(4) A dispersed, fragmentary Šāh-nāma manuscript originally contained 104 or more paintings, of which thirty-four (and counting) paintings are known at present. Twenty-one of the paintings are signed by Moʿin. The paintings vary from fair to excellent Moʿin style; this variance in quality suggests the possible involvement of a workshop. Paintings date from circa 1660. The rebound core of the original volume, the so-called Gutman Šāh-nāma, in the Metropolitan Museum in New York, contains twelve paintings. Nine additional paintings formerly in the collection of Prince Sadruddin Aga Khan (Geneva, Ms. 4) are now in the Aga Khan Museum, Toronto. Others are dispersed at various collections around the world (ʿinMsE/index.html).

(5) From a dispersed, fragmentary Šāh-nāma manuscript, sixteen (and counting) paintings are known. All of the paintings are in the style of Moʿin, including two that are signed and dated 1077/1666-67. There is evidence of other hands being involved in the production of the paintings, which appears to be a collaborative effort of studio assistants. Some of the paintings have been severely damaged and suffered even more from very crude retouching (Grube, 1972, nos. 163-72, illustrates most of the paintings; Ex-Kraus Collection, New York). Eight paintings are in the Khalili Collection in London; three are in the Metropolitan Museum of Art in New York. The remainder is dispersed  (ʿinMsF/index.html).

(6) A complete manuscript of the Šāh-nāma contains forty-two paintings, of which twenty-one can be associated with the style of Moʿin (Robinson, 1972, pp. 73-86). The remaining paintings are signed by, or attributable to, Moḥammad-al-Zamān ʿAli-Naqi b. Shaikh ʿAbbāsi, and an unknown Pir Beg (or Ḡolām Parmāk). The calligraphy was apparently accomplished in six years, being dated 1074/1663 and 1079/1669. The paintings are of later period and are dated between 1104/1693 and 1109/1698. Fourteen of the twenty-one paintings are signed by Moʿin; five are dated 1104/1693. Curiously, eighteen of these twenty-one paintings bear the miniscule signature of Fażl-ʿAli in obscure places, often in addition to the signature of Moʿin Moṣavver that appears in the lower margin. That Moʿin had artists of lower status assisting him in the studio has long been taken for granted. Eighteen paintings bear the signature of one artist, which is rather unusual. This and the fact that a number of artists with different styles were engaged in finishing this manuscript leaves the impression that perhaps the death of Moʿin in 1104/1693 left the patron little option but to allow studio assistants to finish those paintings already near completion and to commission other artists to execute those not yet started (Metropolitan Museum of Art, New York, Acq.13.228.17 [Cochran 4]; all paintings are illustrated and supplemented with further references, atʿinMsG/index.html).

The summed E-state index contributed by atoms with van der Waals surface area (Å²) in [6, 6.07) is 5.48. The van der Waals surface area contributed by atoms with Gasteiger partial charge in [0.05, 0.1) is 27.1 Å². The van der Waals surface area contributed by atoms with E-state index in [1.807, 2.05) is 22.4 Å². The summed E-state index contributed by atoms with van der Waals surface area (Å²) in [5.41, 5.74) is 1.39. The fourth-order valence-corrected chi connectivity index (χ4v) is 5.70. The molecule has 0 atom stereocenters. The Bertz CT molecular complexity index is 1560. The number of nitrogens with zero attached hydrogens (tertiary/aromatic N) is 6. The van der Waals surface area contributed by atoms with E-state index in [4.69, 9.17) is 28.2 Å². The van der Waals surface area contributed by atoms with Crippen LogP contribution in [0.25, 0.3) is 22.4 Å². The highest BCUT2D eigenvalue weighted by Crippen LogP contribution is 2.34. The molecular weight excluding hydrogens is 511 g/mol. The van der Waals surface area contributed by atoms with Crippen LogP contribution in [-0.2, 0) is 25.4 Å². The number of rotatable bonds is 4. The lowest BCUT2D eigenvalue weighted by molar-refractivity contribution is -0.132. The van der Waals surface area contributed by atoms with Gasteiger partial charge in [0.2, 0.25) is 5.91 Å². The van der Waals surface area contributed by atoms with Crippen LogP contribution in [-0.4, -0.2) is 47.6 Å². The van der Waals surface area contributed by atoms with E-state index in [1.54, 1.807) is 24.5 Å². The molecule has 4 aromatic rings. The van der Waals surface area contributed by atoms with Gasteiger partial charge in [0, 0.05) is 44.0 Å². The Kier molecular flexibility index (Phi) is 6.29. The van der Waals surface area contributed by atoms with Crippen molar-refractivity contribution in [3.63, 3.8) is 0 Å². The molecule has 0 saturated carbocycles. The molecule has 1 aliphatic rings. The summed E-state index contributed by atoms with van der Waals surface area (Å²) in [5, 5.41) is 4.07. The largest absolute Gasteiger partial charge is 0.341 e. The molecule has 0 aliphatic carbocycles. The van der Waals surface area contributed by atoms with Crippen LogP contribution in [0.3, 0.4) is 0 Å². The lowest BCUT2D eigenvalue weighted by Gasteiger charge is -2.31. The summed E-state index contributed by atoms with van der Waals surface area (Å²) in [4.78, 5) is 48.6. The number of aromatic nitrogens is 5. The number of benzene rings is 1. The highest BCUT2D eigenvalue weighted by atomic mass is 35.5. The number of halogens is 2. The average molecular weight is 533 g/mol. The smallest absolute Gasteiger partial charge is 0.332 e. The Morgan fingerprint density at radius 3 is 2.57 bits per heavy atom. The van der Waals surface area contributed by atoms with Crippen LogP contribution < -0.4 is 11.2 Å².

Historiographical manuscripts (histories of Shah Esmāʿil I). It is not clear why there should have been a sudden and profound interest in the reign of Shah Esmāʿil I (r. 907-30/1501-24) during the last quarter of the 17th century. All three of these Esmāʿil manuscripts with 68 images are illustrated by Moʿin-e Moṣavver. Unlike conventional Šāh-nāma illustrations, which had a long established iconography to emulate, there were no prototypes for the Esmāʿil manuscripts. The compositions, often static with battles reduced to a contest of individuals, draw upon Moʿin’s prior experience with Šāh-nāma illustration, but the details often reveal that the artist was familiar with the text, and he adhered to the text in his illustrations.